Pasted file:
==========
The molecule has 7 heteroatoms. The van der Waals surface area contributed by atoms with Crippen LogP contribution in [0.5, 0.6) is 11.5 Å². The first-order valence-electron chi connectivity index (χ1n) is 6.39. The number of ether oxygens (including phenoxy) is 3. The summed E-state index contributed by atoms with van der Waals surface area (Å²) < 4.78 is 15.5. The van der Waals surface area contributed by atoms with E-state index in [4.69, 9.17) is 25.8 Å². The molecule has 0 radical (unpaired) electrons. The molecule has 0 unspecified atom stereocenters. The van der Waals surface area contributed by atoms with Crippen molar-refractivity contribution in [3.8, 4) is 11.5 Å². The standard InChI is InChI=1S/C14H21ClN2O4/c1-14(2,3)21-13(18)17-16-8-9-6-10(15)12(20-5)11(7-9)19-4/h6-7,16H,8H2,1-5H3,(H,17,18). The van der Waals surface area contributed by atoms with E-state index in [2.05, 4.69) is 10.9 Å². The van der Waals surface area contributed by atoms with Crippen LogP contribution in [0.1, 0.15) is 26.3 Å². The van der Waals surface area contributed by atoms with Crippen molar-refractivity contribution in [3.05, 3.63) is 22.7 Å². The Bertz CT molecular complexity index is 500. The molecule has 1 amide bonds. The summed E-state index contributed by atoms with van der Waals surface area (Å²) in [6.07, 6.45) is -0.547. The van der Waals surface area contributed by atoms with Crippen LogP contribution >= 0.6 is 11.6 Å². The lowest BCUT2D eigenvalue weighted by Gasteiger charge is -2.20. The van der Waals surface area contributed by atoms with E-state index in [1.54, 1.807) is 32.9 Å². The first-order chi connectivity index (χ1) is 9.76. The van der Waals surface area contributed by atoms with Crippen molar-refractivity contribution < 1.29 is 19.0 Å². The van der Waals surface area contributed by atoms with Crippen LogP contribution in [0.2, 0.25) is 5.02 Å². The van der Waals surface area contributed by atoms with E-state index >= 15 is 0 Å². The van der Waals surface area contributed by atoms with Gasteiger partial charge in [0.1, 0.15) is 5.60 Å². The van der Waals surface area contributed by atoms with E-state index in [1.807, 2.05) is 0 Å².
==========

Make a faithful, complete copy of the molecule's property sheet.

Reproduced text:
The molecule has 7 heteroatoms. The van der Waals surface area contributed by atoms with Crippen LogP contribution in [0.5, 0.6) is 11.5 Å². The first-order valence-electron chi connectivity index (χ1n) is 6.39. The number of ether oxygens (including phenoxy) is 3. The summed E-state index contributed by atoms with van der Waals surface area (Å²) < 4.78 is 15.5. The van der Waals surface area contributed by atoms with E-state index in [4.69, 9.17) is 25.8 Å². The molecule has 0 radical (unpaired) electrons. The molecule has 0 unspecified atom stereocenters. The van der Waals surface area contributed by atoms with Crippen molar-refractivity contribution in [3.8, 4) is 11.5 Å². The standard InChI is InChI=1S/C14H21ClN2O4/c1-14(2,3)21-13(18)17-16-8-9-6-10(15)12(20-5)11(7-9)19-4/h6-7,16H,8H2,1-5H3,(H,17,18). The van der Waals surface area contributed by atoms with E-state index in [2.05, 4.69) is 10.9 Å². The van der Waals surface area contributed by atoms with Crippen LogP contribution in [0.1, 0.15) is 26.3 Å². The van der Waals surface area contributed by atoms with Crippen molar-refractivity contribution in [3.05, 3.63) is 22.7 Å². The Bertz CT molecular complexity index is 500. The molecule has 1 amide bonds. The summed E-state index contributed by atoms with van der Waals surface area (Å²) in [6.07, 6.45) is -0.547. The van der Waals surface area contributed by atoms with Crippen LogP contribution >= 0.6 is 11.6 Å². The lowest BCUT2D eigenvalue weighted by Gasteiger charge is -2.20. The van der Waals surface area contributed by atoms with E-state index in [1.54, 1.807) is 32.9 Å². The first-order chi connectivity index (χ1) is 9.76. The van der Waals surface area contributed by atoms with Crippen molar-refractivity contribution < 1.29 is 19.0 Å². The van der Waals surface area contributed by atoms with Crippen LogP contribution in [0.2, 0.25) is 5.02 Å². The van der Waals surface area contributed by atoms with E-state index >= 15 is 0 Å². The van der Waals surface area contributed by atoms with Gasteiger partial charge in [0.1, 0.15) is 5.60 Å². The van der Waals surface area contributed by atoms with E-state index in [1.807, 2.05) is 0 Å².